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This project will examine the physiological processes involved in maintaining relationships in large scale communities (i.e. beyond the 150-level community of the personal network). In traditional small scale societies, communities are bonded through a variety of activities as diverse as music and dance, and the rituals of religion, often associated with a form of euphoria that Durkheim referred to as "effervescence". This project will seek to test the hypothesis that, at both the dyadic level and the community level, it is beta-endorphins that underpin social bonding. In previous studies, we have found prima facie evidence that endorphins are involved in several candidate activities (notably laughter and music). In the context of relationships at the community level, synchronised co-action in groups seems to play a particularly important role. However, we also want to take this approach beyond the "normal" scale of personalised relationships to ask whether and how these same mechanisms are used to create a sense of community membership on the very large scale - in effect, allowing us to turn complete strangers into friends.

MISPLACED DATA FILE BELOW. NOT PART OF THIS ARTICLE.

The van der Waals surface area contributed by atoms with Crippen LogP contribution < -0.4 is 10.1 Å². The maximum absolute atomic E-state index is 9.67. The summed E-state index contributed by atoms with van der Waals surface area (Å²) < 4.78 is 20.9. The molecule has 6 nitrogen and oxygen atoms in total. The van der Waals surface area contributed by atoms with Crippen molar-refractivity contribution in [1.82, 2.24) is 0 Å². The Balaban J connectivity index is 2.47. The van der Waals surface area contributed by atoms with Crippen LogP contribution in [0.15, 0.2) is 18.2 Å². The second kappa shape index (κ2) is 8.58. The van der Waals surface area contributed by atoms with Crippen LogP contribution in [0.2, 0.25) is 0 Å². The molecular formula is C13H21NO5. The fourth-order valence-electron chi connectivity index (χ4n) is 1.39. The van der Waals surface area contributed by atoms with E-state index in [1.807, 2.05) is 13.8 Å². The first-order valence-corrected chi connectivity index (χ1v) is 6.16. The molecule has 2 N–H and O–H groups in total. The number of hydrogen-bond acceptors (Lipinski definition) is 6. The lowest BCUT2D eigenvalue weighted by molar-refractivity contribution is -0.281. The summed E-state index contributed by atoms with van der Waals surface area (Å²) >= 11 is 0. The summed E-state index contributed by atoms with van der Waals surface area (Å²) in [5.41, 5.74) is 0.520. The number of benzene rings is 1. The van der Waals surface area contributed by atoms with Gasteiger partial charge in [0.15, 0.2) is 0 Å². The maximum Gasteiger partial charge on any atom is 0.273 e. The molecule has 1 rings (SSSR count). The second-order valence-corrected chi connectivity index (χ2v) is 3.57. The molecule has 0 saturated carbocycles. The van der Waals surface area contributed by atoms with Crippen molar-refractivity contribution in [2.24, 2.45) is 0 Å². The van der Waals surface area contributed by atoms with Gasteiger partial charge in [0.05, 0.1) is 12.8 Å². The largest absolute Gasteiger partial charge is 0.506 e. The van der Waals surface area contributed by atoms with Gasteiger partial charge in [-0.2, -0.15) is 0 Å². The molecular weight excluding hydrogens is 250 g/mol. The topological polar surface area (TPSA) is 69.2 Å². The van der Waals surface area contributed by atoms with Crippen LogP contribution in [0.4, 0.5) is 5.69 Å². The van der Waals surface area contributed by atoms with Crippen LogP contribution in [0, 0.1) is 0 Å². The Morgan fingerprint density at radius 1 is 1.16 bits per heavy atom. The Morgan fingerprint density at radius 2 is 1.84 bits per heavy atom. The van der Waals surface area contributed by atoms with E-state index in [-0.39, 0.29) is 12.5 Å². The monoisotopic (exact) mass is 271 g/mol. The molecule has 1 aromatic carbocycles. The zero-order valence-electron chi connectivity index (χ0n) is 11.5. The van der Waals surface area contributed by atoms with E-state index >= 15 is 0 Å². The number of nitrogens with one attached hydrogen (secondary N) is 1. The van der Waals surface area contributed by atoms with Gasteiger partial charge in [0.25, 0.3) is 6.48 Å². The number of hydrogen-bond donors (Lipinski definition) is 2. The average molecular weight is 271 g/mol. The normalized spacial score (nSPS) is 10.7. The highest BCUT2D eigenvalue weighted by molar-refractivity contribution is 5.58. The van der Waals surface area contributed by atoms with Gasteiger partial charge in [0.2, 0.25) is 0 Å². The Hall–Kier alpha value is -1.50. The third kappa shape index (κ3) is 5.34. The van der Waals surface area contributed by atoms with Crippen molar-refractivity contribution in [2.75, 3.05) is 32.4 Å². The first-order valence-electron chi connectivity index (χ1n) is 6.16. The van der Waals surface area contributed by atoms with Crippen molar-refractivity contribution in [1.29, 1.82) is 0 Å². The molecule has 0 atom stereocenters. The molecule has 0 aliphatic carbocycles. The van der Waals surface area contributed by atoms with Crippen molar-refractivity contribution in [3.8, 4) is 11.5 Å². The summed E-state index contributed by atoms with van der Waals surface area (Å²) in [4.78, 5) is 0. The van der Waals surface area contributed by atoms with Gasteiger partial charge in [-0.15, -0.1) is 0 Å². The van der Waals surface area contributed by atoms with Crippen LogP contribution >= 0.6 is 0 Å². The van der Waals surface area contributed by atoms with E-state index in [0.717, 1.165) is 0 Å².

Publications:

-Tarr B., Launay, J., Dunbar, RIM. (2014). Music and social bonding: "self-other" merging and neurohormonal mechanisms.  Front Psychol, 5.

-Dezecache, G. and Dunbar, RIM. (2012). Sharing the joke: the size of natural laughter groups. Evolution and Human Behaviour. 33, 6, 775–779.